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Washington students see high performance on national ACT Test

OLYMPIA—October 16, 2023—The College Board has released results from the 2023 ACT Test high school assessment. The data show that Washington’s students continue to perform in the top 15 states, and that Washington is 1 of just 5 states that has seen an increase in scores since 2021, the first “typical” year after the major impacts of the COVID-19 pandemic.

From the Class of 2023, 78% of Washington’s test-takers met the college preparedness benchmark in English language arts, 71% met the benchmark in math, 61% in reading, and 61% in science. Of all Washington test-takers, 50% met the college preparedness benchmark in all four areas assessed. Compared to peer states––defined as states with similar rates of student participation––Washington’s test-takers performed right on par with their peers.

“From the National Assessment of Educational Progress (NAEP) to ACT scores, we consistently see Washington’s students outperforming the nation when similar groups of students are assessed,” said State Superintendent Chris Reykdal. “While we have important progress to make following the pandemic, learning recovery and acceleration is taking place every day in our schools with the leadership and hard work of our teachers, paraeducators, counselors, principals, and other school staff under the guidance of locally elected school boards.”

Across the nation, ACT participation rates vary by state. Some states require participation for all graduates, and some colleges and universities still require participation for admission. In Washington, the ACT is not required for graduation or for admission to a public college or university. The percentage of students in Washington who took the ACT prior to graduation was about 6% of students from the Class of 2023.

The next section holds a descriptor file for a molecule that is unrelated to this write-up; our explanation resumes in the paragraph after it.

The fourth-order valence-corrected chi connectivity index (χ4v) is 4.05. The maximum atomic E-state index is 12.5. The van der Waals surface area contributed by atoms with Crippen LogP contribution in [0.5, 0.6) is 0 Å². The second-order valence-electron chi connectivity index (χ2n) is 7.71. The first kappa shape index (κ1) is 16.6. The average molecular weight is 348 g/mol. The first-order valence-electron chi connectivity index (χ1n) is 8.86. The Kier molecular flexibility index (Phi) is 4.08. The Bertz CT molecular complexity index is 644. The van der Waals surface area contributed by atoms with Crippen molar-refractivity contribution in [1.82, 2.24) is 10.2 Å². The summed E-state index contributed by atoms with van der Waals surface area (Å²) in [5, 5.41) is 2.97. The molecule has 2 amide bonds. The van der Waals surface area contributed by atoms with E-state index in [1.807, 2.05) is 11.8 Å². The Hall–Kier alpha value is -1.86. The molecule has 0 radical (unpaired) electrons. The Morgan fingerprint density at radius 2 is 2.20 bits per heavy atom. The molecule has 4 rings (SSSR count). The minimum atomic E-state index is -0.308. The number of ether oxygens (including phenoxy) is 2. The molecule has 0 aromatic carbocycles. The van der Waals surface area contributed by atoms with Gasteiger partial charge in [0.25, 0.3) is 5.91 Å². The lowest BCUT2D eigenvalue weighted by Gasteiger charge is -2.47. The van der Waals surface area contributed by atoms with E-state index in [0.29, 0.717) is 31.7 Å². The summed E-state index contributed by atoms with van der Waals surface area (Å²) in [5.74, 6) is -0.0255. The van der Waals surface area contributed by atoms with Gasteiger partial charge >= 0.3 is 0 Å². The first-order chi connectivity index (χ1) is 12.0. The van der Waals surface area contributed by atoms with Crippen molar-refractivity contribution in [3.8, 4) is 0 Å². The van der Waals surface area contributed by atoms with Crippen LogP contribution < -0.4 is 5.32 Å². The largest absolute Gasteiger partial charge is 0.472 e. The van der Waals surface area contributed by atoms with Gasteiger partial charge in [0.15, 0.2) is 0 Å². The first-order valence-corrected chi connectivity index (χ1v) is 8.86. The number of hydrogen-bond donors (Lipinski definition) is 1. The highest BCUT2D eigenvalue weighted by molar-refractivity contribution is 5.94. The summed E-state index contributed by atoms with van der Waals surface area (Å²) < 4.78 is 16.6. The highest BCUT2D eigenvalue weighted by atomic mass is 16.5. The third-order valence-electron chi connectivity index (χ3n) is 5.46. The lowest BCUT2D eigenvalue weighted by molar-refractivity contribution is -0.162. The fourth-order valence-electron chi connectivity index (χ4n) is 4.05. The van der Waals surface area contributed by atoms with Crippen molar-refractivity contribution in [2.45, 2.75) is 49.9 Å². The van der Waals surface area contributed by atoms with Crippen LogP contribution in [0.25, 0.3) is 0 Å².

“Washington’s ACT scores are substantially higher than the national average, but that is not the comparison we focus on,” Reykdal continued. “For this assessment, we focus on our students that are likely the most clearly focused on university admissions, and we compare ourselves only to states who test a similar percentage of their students. Even with that focus, Washington’s students perform exceedingly well, and these learners should be very proud of their hard work.”

The ACT is intended to measure whether a student is “fully prepared” for college and university level learning by assessing their mastery of concepts in English language arts, math, reading, and science. Most students take the test in the 11th or 12th grade.

While the ACT test-taking population is very narrow, more than half of Washington’s students enroll in college or a university within their first year after graduating high school, and declining rates of enrollment in remedial courses in higher education show that more of Washington’s students are entering college “prepared” than ever before.

Washington’s public K–12 education system has continued to prioritize the expansion of student access to advanced courses and college-level learning while in high school. Last school year, 72% of Washington’s high school graduates had already completed a college-level course upon their high school graduation. The ACT data are one more indicator that acceleration efforts in Washington state make a difference for students.

SOURCE: Washington Office of Superintendent of Public Instruction

Editor’s Note:  High school students’ ACT college admission scores for 2023 are at a 30-year low. The average ACT composite test score fell to 19.5 out of 36 for the class of 2023, a decline from 19.8 points in 2022. A composite score is the average of the four test sections (math, science, reading and English). The average scores in math, reading and science were below the ACT college readiness benchmarks for those subjects. See article here, click here.

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